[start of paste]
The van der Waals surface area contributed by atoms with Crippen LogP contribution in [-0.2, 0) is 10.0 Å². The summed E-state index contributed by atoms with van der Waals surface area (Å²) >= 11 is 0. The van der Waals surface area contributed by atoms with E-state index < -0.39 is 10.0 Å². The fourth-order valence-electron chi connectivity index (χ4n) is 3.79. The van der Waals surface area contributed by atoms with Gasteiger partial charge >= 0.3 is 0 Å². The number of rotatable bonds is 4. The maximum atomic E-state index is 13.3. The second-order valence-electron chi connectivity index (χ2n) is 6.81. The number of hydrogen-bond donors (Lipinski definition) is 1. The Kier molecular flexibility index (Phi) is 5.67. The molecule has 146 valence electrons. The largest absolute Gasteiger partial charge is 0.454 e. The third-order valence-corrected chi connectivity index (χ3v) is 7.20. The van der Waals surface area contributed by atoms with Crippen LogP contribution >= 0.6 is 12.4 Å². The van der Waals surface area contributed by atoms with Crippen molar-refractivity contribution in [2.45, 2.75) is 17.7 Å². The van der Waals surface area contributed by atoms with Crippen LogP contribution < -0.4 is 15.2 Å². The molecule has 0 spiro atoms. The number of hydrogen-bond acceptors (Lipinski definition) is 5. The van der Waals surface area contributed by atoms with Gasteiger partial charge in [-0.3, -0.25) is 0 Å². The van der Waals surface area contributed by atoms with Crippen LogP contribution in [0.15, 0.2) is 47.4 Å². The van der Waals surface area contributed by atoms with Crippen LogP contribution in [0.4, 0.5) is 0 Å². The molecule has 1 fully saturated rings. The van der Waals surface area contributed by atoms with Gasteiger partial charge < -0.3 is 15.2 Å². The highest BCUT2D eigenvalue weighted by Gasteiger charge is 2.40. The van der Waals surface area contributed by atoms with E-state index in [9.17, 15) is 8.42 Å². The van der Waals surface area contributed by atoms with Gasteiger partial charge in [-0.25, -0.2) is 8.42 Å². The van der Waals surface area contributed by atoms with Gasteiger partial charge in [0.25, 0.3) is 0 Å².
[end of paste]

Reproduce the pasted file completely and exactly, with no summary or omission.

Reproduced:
The van der Waals surface area contributed by atoms with Crippen LogP contribution in [-0.2, 0) is 10.0 Å². The summed E-state index contributed by atoms with van der Waals surface area (Å²) >= 11 is 0. The van der Waals surface area contributed by atoms with E-state index < -0.39 is 10.0 Å². The fourth-order valence-electron chi connectivity index (χ4n) is 3.79. The van der Waals surface area contributed by atoms with Gasteiger partial charge >= 0.3 is 0 Å². The number of rotatable bonds is 4. The maximum atomic E-state index is 13.3. The second-order valence-electron chi connectivity index (χ2n) is 6.81. The number of hydrogen-bond donors (Lipinski definition) is 1. The Kier molecular flexibility index (Phi) is 5.67. The molecule has 146 valence electrons. The largest absolute Gasteiger partial charge is 0.454 e. The third-order valence-corrected chi connectivity index (χ3v) is 7.20. The van der Waals surface area contributed by atoms with Crippen LogP contribution >= 0.6 is 12.4 Å². The van der Waals surface area contributed by atoms with Crippen molar-refractivity contribution in [2.45, 2.75) is 17.7 Å². The van der Waals surface area contributed by atoms with Crippen LogP contribution < -0.4 is 15.2 Å². The molecule has 0 spiro atoms. The number of hydrogen-bond acceptors (Lipinski definition) is 5. The van der Waals surface area contributed by atoms with Gasteiger partial charge in [-0.3, -0.25) is 0 Å². The van der Waals surface area contributed by atoms with Crippen LogP contribution in [0.15, 0.2) is 47.4 Å². The van der Waals surface area contributed by atoms with Crippen LogP contribution in [0.4, 0.5) is 0 Å². The molecule has 1 fully saturated rings. The van der Waals surface area contributed by atoms with Gasteiger partial charge < -0.3 is 15.2 Å². The highest BCUT2D eigenvalue weighted by Gasteiger charge is 2.40. The van der Waals surface area contributed by atoms with E-state index in [9.17, 15) is 8.42 Å². The van der Waals surface area contributed by atoms with Gasteiger partial charge in [-0.25, -0.2) is 8.42 Å². The van der Waals surface area contributed by atoms with Gasteiger partial charge in [0.25, 0.3) is 0 Å².